Appearing in front of MPs, Mr Shapps was critical of many aspects of smart motorways, which use the hard shoulder as a running lane to increase capacity and using variable speed limits to control the flow of traffic.
But he hit back at the Sheffield coroner who this month called for a review of smart motorways after the deaths of two men on the M1 in 2019, saying he had already ordered a number of changes to be made last year as part of a so-called 'stock take'.
After recording a verdict of unlawful killing of Jason Mercer, 44, and Alexandru Murgeanu, Sheffield Coroner David Urpeth said smart motorways without a hard shoulder carry "an ongoing risk of future deaths".
Mr Shapps said the report he launched last March into smart motorways wasn't widely noticed because it coincided with the start of the pandemic.
Among the 18 different measures announced at the time included abolishing 'dynamic hard shoulder' smart motorways, where the hard shoulder operates only part-time and is a live running lane the rest of the time.
Emergency areas where drivers can stop in an emergency have also been made more visible with a bright orange road surface and better signage and a £5m awareness campaign has been launched to help show drivers how to use the roads.
Asked about the coroner's verdict during by members of the Commons Transport Select Committee, Mr Shapps said: "It didn't appear to me that the coroner was aware of the smart motorway stock take, and the 18 points, all the measures that have been taken.
"Secondly, he may not have been aware of all of the facts, with regard to where people die on motorways. Sadly one in 12 fatalities, take place on the hard shoulder. No fatalities take place in emergency areas because they're set back from the road, they're monitored automatically by CCTV."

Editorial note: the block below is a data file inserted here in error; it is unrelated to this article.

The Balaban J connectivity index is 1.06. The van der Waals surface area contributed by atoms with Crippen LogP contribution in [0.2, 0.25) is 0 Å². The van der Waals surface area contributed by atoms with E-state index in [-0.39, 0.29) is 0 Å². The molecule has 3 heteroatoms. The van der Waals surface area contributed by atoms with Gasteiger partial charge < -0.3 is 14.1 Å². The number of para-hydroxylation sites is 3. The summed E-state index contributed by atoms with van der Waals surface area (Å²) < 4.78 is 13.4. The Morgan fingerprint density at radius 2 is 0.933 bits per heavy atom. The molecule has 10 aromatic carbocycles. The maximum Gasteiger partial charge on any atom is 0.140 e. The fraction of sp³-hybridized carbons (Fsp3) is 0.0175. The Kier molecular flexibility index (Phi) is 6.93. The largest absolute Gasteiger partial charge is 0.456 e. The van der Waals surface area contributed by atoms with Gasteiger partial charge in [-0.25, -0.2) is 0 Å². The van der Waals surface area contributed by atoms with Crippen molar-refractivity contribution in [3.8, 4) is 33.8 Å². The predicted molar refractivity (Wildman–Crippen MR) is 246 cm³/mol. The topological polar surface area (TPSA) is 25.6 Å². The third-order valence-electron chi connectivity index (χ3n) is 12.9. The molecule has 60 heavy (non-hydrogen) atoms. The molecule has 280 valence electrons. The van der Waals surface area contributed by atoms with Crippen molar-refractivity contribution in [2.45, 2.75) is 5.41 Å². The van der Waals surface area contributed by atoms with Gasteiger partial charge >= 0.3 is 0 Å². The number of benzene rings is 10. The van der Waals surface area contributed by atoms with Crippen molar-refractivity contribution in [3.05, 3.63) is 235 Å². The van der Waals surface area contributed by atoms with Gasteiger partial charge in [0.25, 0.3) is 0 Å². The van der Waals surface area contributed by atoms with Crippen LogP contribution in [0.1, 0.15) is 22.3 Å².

On the stretch of the M1 where Mr Mercer and Alexandru Murgeanu died, the hard shoulder has been replaced by an active lane. The two men had stopped to exchange details after a minor collision when they were hit by a lorry.
Mr Shapps said since the stock take there had been a big improvement in 'stop vehicle detection' technology, so stopped vehicles can be detected and the lanes closed more quickly.
He said this technology wasn't due to be introduced for many years because there was only a single supplier and Highways England couldn't buy enough of the equipment.
He said: "I brought that forward several years at the stocktake, again this won't have been covered anywhere but I met with Highways England, put pressure on and we are bringing it forward again. We will have stop vehicle detection developed and installed next year on all of the network."
The Cabinet Minister, who took over in July 2019 from Chris Grayling, said fatality rates were lower on smart motorways than conventional motorways but he wanted to make them safer.
He questioned why the roads are called smart motorways "when they seem to be anything but" and said he wouldn't be building any more such roads in future.
But asked if he would scrap the existing system, he said to do this he would need to buy more land and accept restricted traffic.
He said: "And I've looked at this, it would require the equivalent land of 700 Wembley Stadium sized football pitches to somehow undo all this. We'd have to buy people's homes, we'd have to destroy acres of greenbelt, I don't see that there's a route through simply undoing and we've got to make what is there is safe."